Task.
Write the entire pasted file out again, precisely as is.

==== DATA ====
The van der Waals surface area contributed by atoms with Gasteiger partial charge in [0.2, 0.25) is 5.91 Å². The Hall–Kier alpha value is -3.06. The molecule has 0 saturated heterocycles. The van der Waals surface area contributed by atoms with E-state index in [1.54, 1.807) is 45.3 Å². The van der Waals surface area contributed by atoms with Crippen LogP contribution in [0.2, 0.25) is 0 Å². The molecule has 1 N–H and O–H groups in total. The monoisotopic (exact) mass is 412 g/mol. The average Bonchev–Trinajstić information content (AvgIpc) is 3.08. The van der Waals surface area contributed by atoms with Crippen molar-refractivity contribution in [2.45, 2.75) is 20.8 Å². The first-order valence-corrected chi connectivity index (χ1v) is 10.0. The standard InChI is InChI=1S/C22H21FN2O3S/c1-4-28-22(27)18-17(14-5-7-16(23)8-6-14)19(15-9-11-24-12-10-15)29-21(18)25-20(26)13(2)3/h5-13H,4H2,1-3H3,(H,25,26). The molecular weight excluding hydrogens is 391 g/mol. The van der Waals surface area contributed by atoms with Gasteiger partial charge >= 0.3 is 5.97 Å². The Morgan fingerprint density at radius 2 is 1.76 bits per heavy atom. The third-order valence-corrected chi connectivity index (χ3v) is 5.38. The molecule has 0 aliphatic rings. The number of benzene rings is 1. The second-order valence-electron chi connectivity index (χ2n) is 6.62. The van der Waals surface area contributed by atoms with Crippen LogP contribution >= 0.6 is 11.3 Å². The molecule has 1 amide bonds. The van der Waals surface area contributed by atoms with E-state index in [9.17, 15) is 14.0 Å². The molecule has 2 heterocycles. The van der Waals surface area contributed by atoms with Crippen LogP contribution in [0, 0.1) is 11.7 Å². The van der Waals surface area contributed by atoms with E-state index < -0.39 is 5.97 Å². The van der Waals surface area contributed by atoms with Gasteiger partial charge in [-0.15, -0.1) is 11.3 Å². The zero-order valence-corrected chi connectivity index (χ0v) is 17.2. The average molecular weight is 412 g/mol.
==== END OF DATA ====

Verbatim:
The van der Waals surface area contributed by atoms with Gasteiger partial charge in [0.2, 0.25) is 5.91 Å². The Hall–Kier alpha value is -3.06. The molecule has 0 saturated heterocycles. The van der Waals surface area contributed by atoms with E-state index in [1.54, 1.807) is 45.3 Å². The van der Waals surface area contributed by atoms with Crippen LogP contribution in [0.2, 0.25) is 0 Å². The molecule has 1 N–H and O–H groups in total. The monoisotopic (exact) mass is 412 g/mol. The average Bonchev–Trinajstić information content (AvgIpc) is 3.08. The van der Waals surface area contributed by atoms with Crippen molar-refractivity contribution in [2.45, 2.75) is 20.8 Å². The first-order valence-corrected chi connectivity index (χ1v) is 10.0. The standard InChI is InChI=1S/C22H21FN2O3S/c1-4-28-22(27)18-17(14-5-7-16(23)8-6-14)19(15-9-11-24-12-10-15)29-21(18)25-20(26)13(2)3/h5-13H,4H2,1-3H3,(H,25,26). The molecular weight excluding hydrogens is 391 g/mol. The van der Waals surface area contributed by atoms with Gasteiger partial charge >= 0.3 is 5.97 Å². The Morgan fingerprint density at radius 2 is 1.76 bits per heavy atom. The third-order valence-corrected chi connectivity index (χ3v) is 5.38. The molecule has 0 aliphatic rings. The number of benzene rings is 1. The second-order valence-electron chi connectivity index (χ2n) is 6.62. The van der Waals surface area contributed by atoms with Crippen LogP contribution >= 0.6 is 11.3 Å². The molecule has 1 amide bonds. The van der Waals surface area contributed by atoms with E-state index in [9.17, 15) is 14.0 Å². The molecule has 2 heterocycles. The van der Waals surface area contributed by atoms with Crippen LogP contribution in [0, 0.1) is 11.7 Å². The van der Waals surface area contributed by atoms with E-state index < -0.39 is 5.97 Å². The van der Waals surface area contributed by atoms with Gasteiger partial charge in [-0.15, -0.1) is 11.3 Å². The zero-order valence-corrected chi connectivity index (χ0v) is 17.2. The average molecular weight is 412 g/mol.